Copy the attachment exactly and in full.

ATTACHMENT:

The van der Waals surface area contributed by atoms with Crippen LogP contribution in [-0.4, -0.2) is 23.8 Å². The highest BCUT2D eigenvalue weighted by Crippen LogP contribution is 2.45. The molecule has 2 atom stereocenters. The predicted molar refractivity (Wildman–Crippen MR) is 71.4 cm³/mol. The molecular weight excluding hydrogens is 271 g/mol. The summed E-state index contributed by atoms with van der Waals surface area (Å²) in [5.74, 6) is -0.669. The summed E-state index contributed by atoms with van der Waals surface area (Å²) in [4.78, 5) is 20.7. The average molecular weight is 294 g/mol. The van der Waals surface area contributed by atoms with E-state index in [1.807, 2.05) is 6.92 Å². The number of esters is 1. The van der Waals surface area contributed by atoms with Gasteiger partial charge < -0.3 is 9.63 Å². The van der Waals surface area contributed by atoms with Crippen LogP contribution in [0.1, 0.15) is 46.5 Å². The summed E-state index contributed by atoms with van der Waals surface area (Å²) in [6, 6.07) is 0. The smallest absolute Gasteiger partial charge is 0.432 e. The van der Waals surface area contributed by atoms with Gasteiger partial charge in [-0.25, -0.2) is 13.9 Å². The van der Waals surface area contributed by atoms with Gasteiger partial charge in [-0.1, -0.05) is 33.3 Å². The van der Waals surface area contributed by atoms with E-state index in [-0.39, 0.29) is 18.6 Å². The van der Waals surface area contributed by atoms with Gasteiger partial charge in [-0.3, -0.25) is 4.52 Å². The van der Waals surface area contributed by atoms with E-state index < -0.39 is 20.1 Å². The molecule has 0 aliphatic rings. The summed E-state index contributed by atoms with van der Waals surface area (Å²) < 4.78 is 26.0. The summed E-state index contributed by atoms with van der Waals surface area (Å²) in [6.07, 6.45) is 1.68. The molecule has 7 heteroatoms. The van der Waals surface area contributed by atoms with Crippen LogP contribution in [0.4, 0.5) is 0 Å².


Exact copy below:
The van der Waals surface area contributed by atoms with Crippen LogP contribution in [-0.4, -0.2) is 23.8 Å². The highest BCUT2D eigenvalue weighted by Crippen LogP contribution is 2.45. The molecule has 2 atom stereocenters. The predicted molar refractivity (Wildman–Crippen MR) is 71.4 cm³/mol. The molecular weight excluding hydrogens is 271 g/mol. The summed E-state index contributed by atoms with van der Waals surface area (Å²) in [5.74, 6) is -0.669. The summed E-state index contributed by atoms with van der Waals surface area (Å²) in [4.78, 5) is 20.7. The average molecular weight is 294 g/mol. The van der Waals surface area contributed by atoms with E-state index in [1.807, 2.05) is 6.92 Å². The number of esters is 1. The van der Waals surface area contributed by atoms with Gasteiger partial charge < -0.3 is 9.63 Å². The van der Waals surface area contributed by atoms with Crippen LogP contribution in [0.1, 0.15) is 46.5 Å². The summed E-state index contributed by atoms with van der Waals surface area (Å²) in [6, 6.07) is 0. The smallest absolute Gasteiger partial charge is 0.432 e. The van der Waals surface area contributed by atoms with Gasteiger partial charge in [-0.25, -0.2) is 13.9 Å². The van der Waals surface area contributed by atoms with Gasteiger partial charge in [-0.1, -0.05) is 33.3 Å². The van der Waals surface area contributed by atoms with E-state index in [-0.39, 0.29) is 18.6 Å². The van der Waals surface area contributed by atoms with Gasteiger partial charge in [-0.3, -0.25) is 4.52 Å². The van der Waals surface area contributed by atoms with E-state index < -0.39 is 20.1 Å². The molecule has 0 aliphatic rings. The summed E-state index contributed by atoms with van der Waals surface area (Å²) < 4.78 is 26.0. The summed E-state index contributed by atoms with van der Waals surface area (Å²) in [6.07, 6.45) is 1.68. The molecule has 7 heteroatoms. The van der Waals surface area contributed by atoms with Crippen LogP contribution in [0.4, 0.5) is 0 Å².